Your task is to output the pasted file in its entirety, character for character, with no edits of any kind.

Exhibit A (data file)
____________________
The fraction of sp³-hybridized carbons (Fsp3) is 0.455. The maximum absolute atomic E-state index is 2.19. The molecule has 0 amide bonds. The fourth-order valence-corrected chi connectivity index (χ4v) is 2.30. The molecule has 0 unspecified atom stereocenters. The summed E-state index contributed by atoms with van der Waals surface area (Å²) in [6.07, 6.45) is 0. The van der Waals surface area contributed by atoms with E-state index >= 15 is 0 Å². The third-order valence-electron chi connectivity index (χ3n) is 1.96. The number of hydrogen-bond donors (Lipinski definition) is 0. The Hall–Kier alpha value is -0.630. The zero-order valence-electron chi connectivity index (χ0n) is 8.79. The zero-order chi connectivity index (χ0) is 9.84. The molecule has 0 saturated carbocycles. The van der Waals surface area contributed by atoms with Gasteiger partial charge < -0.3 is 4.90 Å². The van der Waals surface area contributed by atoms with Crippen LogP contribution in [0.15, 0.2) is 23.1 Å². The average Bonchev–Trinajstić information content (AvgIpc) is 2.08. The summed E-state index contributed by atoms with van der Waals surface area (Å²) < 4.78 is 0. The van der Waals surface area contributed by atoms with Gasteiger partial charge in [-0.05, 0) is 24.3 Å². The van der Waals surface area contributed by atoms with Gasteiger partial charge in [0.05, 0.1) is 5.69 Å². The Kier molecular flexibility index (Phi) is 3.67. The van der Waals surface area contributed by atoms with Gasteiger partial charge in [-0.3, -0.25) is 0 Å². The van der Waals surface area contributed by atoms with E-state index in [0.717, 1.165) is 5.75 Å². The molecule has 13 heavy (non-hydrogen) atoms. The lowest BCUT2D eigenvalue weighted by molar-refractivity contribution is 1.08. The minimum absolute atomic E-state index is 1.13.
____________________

The fraction of sp³-hybridized carbons (Fsp3) is 0.455. The maximum absolute atomic E-state index is 2.19. The molecule has 0 amide bonds. The fourth-order valence-corrected chi connectivity index (χ4v) is 2.30. The molecule has 0 unspecified atom stereocenters. The summed E-state index contributed by atoms with van der Waals surface area (Å²) in [6.07, 6.45) is 0. The van der Waals surface area contributed by atoms with E-state index >= 15 is 0 Å². The third-order valence-electron chi connectivity index (χ3n) is 1.96. The number of hydrogen-bond donors (Lipinski definition) is 0. The Hall–Kier alpha value is -0.630. The zero-order valence-electron chi connectivity index (χ0n) is 8.79. The zero-order chi connectivity index (χ0) is 9.84. The molecule has 0 saturated carbocycles. The van der Waals surface area contributed by atoms with Gasteiger partial charge < -0.3 is 4.90 Å². The van der Waals surface area contributed by atoms with Crippen LogP contribution in [0.15, 0.2) is 23.1 Å². The average Bonchev–Trinajstić information content (AvgIpc) is 2.08. The summed E-state index contributed by atoms with van der Waals surface area (Å²) < 4.78 is 0. The van der Waals surface area contributed by atoms with Gasteiger partial charge in [-0.05, 0) is 24.3 Å². The van der Waals surface area contributed by atoms with Gasteiger partial charge in [0.05, 0.1) is 5.69 Å². The Kier molecular flexibility index (Phi) is 3.67. The van der Waals surface area contributed by atoms with Gasteiger partial charge in [-0.3, -0.25) is 0 Å². The van der Waals surface area contributed by atoms with E-state index in [0.717, 1.165) is 5.75 Å². The molecule has 13 heavy (non-hydrogen) atoms. The lowest BCUT2D eigenvalue weighted by molar-refractivity contribution is 1.08. The minimum absolute atomic E-state index is 1.13.